A game freeze refers to the instance of where a game's controls lock up disallowing the player to play the game normally. Through different glitches, different varieties of game freezes have been found. Sometimes music may be frozen on the current note but sometimes the music will stop completely. On rare occasions, the music will still be playing.
Types of game freezes
A softlock, or lock-up, simply refers to when the player is stuck in a loop, either with the controls not responding or, for example, being infinitely forced to do an action. Music may still be playing.
- When a óË e Ái or similar Pokémon in Generation III is sent out.
- When the player triggers a glitch battle system in Pokémon Red, Blue, and Yellow and has a non-usable item in their first slot.
A bar freeze, also known as a rst $38 freeze, is a common kind of game freeze in Game Boy games (with Pokémon games, best known in Generation I but also happening in Generation II). It fills the screen up with mostly full vertical bars, some interrupted with seemingly random letters and numbers.
Example: In Generation I, a bar freeze is often encountered when using a walk through walls glitch to step out of the bounds of the map, e.g. when stepping into the first column of "grass" tiles east of Pallet Town.
A bar freeze happens when the game tries executes a 0xFF byte, which is interpreted as a
rst $38 instruction (a shorter and faster equivalent of
call $0038), but the content of the ROM address $0038 is also a 0xFF byte (which is the case for all Generation I and II games). This will cause the game to repeatedly call $0038, i.e. jump to $0038 and push $0039 onto the stack as the return address. This results in a stack overflow quickly, and the pattern "00 39" ends up being written to other accessible regions of the memory, causing memory corruption.
In most games, the stack begins at the top of the WRAM ($DFFF) and grows downwards (i.e. the address decreases), so the entire WRAM is corrupted first, followed by the SRAM (which may be locked, and is also subject to banking) and the VRAM (which is subject to VRAM inaccessibility). To complicate matters, the VBlank interrupt works normally in this process, which may copy some of the corrupted WRAM data to the VRAM, or otherwise use the corrupted WRAM data (e.g. try to play sound from a glitch sound bank). Sometimes, the screen will show a bar freeze pattern for a split second before turning blank.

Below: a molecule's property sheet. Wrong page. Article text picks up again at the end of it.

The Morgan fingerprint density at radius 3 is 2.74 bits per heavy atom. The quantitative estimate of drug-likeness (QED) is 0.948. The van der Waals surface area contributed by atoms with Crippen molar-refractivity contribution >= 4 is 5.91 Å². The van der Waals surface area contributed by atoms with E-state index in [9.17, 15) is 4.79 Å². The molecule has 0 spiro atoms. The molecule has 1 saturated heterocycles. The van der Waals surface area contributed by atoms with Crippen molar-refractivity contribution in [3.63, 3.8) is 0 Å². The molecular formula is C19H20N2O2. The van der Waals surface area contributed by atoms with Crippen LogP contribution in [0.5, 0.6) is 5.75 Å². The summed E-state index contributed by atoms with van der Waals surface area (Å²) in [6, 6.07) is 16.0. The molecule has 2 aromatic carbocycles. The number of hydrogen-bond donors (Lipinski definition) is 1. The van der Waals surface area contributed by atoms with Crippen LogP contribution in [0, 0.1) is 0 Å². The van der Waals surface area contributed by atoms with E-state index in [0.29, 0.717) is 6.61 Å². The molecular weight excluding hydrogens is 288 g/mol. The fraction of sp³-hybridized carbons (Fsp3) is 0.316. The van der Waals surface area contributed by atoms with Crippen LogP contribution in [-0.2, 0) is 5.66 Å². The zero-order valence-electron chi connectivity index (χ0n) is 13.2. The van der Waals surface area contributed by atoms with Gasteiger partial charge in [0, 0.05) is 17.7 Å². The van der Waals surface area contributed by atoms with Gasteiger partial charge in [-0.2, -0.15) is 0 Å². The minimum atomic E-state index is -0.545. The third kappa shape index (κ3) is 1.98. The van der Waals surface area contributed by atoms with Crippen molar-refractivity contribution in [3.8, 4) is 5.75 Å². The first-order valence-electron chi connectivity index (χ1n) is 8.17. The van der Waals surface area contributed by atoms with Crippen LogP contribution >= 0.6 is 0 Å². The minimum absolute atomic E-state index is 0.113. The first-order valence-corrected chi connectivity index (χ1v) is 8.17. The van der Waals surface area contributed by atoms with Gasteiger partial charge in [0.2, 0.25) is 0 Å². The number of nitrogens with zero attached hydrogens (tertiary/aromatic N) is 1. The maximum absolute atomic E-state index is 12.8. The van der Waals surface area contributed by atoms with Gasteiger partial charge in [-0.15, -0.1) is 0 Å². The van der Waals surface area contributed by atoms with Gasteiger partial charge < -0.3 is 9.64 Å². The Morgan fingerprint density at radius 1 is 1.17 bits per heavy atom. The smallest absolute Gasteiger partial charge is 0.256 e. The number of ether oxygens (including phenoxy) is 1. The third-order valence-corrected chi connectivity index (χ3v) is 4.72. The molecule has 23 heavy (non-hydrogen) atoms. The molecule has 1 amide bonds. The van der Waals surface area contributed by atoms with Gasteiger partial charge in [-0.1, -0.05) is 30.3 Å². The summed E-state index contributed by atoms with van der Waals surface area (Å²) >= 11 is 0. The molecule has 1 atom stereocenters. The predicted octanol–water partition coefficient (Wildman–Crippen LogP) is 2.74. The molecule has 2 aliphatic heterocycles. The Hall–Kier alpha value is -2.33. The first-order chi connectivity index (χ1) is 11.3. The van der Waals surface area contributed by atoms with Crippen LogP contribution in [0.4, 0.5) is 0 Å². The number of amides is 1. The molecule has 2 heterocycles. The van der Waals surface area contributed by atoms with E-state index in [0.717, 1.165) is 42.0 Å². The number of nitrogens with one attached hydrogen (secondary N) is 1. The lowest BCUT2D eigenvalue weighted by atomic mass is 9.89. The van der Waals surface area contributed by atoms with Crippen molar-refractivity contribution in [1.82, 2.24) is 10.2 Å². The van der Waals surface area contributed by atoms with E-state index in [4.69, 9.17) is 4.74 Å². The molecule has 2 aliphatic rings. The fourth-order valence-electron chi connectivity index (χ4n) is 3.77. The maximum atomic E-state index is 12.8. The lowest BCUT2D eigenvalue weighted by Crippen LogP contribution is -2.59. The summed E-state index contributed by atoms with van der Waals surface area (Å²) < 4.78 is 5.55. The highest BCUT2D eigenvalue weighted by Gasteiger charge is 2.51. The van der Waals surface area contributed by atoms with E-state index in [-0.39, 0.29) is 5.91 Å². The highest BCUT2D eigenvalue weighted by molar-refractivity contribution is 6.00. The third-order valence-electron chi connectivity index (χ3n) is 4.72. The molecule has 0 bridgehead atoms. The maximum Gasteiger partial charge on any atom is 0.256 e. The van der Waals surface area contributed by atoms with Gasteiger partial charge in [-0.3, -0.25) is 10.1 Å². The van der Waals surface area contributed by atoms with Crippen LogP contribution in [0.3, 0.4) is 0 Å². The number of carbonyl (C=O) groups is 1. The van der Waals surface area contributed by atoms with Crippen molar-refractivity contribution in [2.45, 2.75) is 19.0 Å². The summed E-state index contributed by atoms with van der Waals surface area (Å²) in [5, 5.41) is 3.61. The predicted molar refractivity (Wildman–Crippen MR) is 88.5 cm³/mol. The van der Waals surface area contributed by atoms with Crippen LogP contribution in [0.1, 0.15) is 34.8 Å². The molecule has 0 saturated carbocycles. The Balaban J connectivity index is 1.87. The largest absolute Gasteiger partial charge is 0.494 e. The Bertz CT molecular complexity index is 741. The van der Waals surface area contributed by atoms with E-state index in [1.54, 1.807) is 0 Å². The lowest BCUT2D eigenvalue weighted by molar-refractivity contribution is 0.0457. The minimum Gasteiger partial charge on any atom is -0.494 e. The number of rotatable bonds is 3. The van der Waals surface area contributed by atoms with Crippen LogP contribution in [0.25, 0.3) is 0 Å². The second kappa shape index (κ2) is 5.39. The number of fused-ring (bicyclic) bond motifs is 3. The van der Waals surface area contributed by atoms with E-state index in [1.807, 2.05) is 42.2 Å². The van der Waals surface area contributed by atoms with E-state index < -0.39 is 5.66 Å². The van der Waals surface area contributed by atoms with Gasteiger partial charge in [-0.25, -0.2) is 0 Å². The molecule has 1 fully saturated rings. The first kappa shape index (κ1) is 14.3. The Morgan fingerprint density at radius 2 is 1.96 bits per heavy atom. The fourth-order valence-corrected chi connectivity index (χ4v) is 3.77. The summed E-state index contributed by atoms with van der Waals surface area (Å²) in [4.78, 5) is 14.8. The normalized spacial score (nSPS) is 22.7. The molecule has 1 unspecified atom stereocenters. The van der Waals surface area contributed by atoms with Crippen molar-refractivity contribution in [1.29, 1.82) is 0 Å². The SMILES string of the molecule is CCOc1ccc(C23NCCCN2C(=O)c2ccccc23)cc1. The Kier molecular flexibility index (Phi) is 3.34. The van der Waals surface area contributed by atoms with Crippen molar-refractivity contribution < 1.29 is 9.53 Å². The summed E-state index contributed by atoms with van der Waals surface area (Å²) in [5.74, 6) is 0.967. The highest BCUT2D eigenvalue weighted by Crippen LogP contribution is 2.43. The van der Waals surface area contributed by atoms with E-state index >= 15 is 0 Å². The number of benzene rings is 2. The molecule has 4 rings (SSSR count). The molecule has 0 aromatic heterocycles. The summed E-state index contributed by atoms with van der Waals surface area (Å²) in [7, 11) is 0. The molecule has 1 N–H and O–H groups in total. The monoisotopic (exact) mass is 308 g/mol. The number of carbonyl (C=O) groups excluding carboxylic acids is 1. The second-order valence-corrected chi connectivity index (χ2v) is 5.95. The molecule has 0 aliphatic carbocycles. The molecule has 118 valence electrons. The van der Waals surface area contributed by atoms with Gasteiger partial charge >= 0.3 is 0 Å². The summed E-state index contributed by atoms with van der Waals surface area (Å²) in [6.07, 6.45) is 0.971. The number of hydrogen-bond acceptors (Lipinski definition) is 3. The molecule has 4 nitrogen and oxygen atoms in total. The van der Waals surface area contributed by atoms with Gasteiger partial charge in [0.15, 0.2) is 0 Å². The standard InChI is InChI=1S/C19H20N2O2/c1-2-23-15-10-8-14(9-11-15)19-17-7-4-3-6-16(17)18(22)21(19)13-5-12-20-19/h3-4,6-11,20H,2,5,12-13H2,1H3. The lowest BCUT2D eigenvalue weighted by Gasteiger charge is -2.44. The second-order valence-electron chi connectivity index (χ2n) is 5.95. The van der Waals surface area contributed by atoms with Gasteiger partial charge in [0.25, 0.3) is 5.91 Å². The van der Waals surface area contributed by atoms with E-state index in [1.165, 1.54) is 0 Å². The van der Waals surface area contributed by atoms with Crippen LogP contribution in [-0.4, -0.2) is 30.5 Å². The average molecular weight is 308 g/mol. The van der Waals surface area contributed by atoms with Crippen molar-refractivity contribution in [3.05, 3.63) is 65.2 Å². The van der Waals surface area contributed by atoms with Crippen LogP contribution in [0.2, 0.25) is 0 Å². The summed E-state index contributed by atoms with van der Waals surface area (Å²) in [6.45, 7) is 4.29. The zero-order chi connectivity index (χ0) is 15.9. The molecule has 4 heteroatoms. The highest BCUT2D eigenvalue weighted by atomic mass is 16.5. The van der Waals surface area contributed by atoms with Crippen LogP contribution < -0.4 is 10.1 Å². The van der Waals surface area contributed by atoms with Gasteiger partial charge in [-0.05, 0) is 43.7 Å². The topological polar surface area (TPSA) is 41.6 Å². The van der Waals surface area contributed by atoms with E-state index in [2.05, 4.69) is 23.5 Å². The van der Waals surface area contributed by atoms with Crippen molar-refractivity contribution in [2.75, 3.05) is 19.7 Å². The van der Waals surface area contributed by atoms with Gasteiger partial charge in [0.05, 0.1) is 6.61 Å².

In Pokémon Red, Green, Blue, and Yellow (Japanese), the
rst $38 instead points to a
jp F080 (Echo RAM for D080), and arbitrary code execution has been verified. This was changed to point to another
rst $38 like in the English versions from Rev 1 of Japanese Pokémon Yellow and up. In every other known Japanese revision of Red/Green/Blue it is
Black screen freeze
When the game freezes this way, it will switch to a black screen. Music often freezes on the note it was playing when this freeze happens.
Example: Can appear when the player uses returns to the overworld after using the Explorer Kit in an invalid area through accessing a 'void' in Generation IV. This phenomenon is also referred to as a 'BSoD' (Black Screen of Death) in the Hall of Origin community.
White screen freeze
When the game freezes this way, it will switch to a white screen. Music often stops completely when this freeze happens.
Example: When the player uses the dokokashira door glitch in Pokémon Red/Green to enter a location which does not exist.